Medical treatments of nocturnal terrors

Most often, nocturnal terrors appear in a benign and transient way in children predisposed genetically. They are transient and disappear on their own, at the latest in adolescence, often more quickly.

Be careful; do not try to console the child, it is better not to intervene, under penalty of trigger reflex defense of the child. Do not try to wake him, as this may prolong or amplify his terror.

Parents can still act by ensuring that the environment of the child does not pose a risk of injury (night table with a sharp corner, wooden headboard, glass bottle next …).

Suggesting a nap to the child during the day (if it is possible) can have a beneficial effect.
It is best not to talk to the child just because he has no memory of it. Not to worry, knowing that night terrors are part of a process of maturing sleep. If you want to talk about it, talk to parents!

In the vast majority of cases, nocturnal terrors require no treatment, no intervention. You just have to be reassured. But it’s easy to say because as parents, you can feel anxious about these sometimes impressive events in his little child!

– Interventions in case of night terrors
In a few rarer cases, there are some problems, and it is only in these cases that we can consider an intervention:
– the night terrors disrupt the sleep of the child because they are frequent and long-lasting,
– The sleep of the whole family is disturbed,
– The child is injured or is likely to be injured because night terrors are intense.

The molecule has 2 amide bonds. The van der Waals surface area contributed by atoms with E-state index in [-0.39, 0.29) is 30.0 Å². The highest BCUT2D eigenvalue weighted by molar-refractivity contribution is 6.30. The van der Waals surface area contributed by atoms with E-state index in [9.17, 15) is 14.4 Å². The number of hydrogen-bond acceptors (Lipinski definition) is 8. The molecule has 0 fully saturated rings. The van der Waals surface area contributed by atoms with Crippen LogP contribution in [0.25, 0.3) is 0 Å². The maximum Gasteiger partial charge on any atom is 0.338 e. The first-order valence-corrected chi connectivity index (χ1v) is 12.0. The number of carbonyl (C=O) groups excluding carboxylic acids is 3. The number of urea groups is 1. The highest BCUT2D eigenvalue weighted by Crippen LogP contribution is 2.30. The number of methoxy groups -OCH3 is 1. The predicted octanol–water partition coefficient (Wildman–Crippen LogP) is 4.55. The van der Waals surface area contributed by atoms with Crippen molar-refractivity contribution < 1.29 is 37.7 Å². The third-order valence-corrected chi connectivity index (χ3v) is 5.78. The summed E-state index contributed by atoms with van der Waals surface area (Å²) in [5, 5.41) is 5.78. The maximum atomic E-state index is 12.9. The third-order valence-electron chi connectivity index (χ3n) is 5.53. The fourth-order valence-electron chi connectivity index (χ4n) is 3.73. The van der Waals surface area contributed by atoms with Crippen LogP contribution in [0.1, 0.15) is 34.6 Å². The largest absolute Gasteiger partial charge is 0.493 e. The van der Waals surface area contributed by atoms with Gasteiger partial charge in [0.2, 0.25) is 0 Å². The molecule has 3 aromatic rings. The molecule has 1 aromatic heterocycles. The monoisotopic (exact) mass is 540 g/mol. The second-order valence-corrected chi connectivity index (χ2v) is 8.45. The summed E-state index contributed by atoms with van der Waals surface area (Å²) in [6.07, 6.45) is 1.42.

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Intervention against night terrors is “programmed awakening”. To put it in place, there is a protocol:
– Observe for 2 to 3 weeks the hours at which the night terrors occur and note them carefully.
– Then, every night, wake the child 15 to 30 minutes before the usual time of night terrors.
– Leave him awake for 5 minutes, then let him go back to sleep. You can take the opportunity to take him to the toilet or drink a glass of water in the kitchen.
– Continue this strategy for a month.
– Then let the child sleep without waking him up.
In general, after the month of programmed awakenings, episodes of night terror do not resume.
Note that this method is also used for cases of sleepwalking.

– Medications:
No drugs have marketing authorization against night terrors. It is strongly discouraged to use them because of their risks on the health of the children and the benignity of the problem, even when it can be impressive.

When the adult continues to have night terrors, paroxetine (an antidepressant) has been proposed as a treatment.
Also used at night: melatonin (3 mg) or carbamazepine (200 to 400 mg).
Both medications should be taken at least 30 to 45 minutes before bedtime, as nocturnal terror occurs quickly after falling asleep, approximately 10 to 30 minutes later.

Night terrors and anxiety

A priori, the psychological profiles of children suffering from night terrors do not differ from those of other children. They simply present a genetic predisposition and not a manifestation of anxiety or related to inappropriate education!
However, when nocturnal terrors (or other parasomnias such as sleepwalking or bruxism) persist for years, or are daily, they may be associated with anxiety or separation anxiety or a condition post traumatic stress disorder (related to a past traumatic event). In this case, psychotherapy of the child may be indicated.